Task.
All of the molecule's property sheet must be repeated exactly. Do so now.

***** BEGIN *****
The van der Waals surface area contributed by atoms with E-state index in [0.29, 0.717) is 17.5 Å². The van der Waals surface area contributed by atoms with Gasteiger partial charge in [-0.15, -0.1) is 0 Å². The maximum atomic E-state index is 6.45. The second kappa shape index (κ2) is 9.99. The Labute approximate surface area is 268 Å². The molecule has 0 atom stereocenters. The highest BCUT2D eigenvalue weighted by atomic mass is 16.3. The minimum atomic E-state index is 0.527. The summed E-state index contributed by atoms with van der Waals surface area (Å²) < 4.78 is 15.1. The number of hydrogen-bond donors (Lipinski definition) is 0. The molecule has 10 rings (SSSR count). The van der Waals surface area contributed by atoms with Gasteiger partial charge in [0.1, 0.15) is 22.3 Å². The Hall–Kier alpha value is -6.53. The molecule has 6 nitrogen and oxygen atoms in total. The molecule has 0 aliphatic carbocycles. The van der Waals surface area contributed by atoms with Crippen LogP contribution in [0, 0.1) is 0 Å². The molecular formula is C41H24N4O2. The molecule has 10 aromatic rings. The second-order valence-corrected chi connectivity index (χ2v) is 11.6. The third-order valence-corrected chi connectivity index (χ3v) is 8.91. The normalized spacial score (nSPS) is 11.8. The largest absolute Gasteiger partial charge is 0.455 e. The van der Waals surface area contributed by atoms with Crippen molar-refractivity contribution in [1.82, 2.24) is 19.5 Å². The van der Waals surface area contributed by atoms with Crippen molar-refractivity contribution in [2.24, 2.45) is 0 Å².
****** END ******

The van der Waals surface area contributed by atoms with E-state index in [0.29, 0.717) is 17.5 Å². The van der Waals surface area contributed by atoms with Gasteiger partial charge in [-0.15, -0.1) is 0 Å². The maximum atomic E-state index is 6.45. The second kappa shape index (κ2) is 9.99. The Labute approximate surface area is 268 Å². The molecule has 0 atom stereocenters. The highest BCUT2D eigenvalue weighted by atomic mass is 16.3. The minimum atomic E-state index is 0.527. The summed E-state index contributed by atoms with van der Waals surface area (Å²) < 4.78 is 15.1. The number of hydrogen-bond donors (Lipinski definition) is 0. The molecule has 10 rings (SSSR count). The van der Waals surface area contributed by atoms with Gasteiger partial charge in [0.1, 0.15) is 22.3 Å². The Hall–Kier alpha value is -6.53. The molecule has 6 nitrogen and oxygen atoms in total. The molecule has 0 aliphatic carbocycles. The van der Waals surface area contributed by atoms with Crippen LogP contribution in [0, 0.1) is 0 Å². The molecular formula is C41H24N4O2. The molecule has 10 aromatic rings. The second-order valence-corrected chi connectivity index (χ2v) is 11.6. The third-order valence-corrected chi connectivity index (χ3v) is 8.91. The normalized spacial score (nSPS) is 11.8. The largest absolute Gasteiger partial charge is 0.455 e. The van der Waals surface area contributed by atoms with Crippen molar-refractivity contribution in [1.82, 2.24) is 19.5 Å². The van der Waals surface area contributed by atoms with Crippen molar-refractivity contribution in [2.24, 2.45) is 0 Å².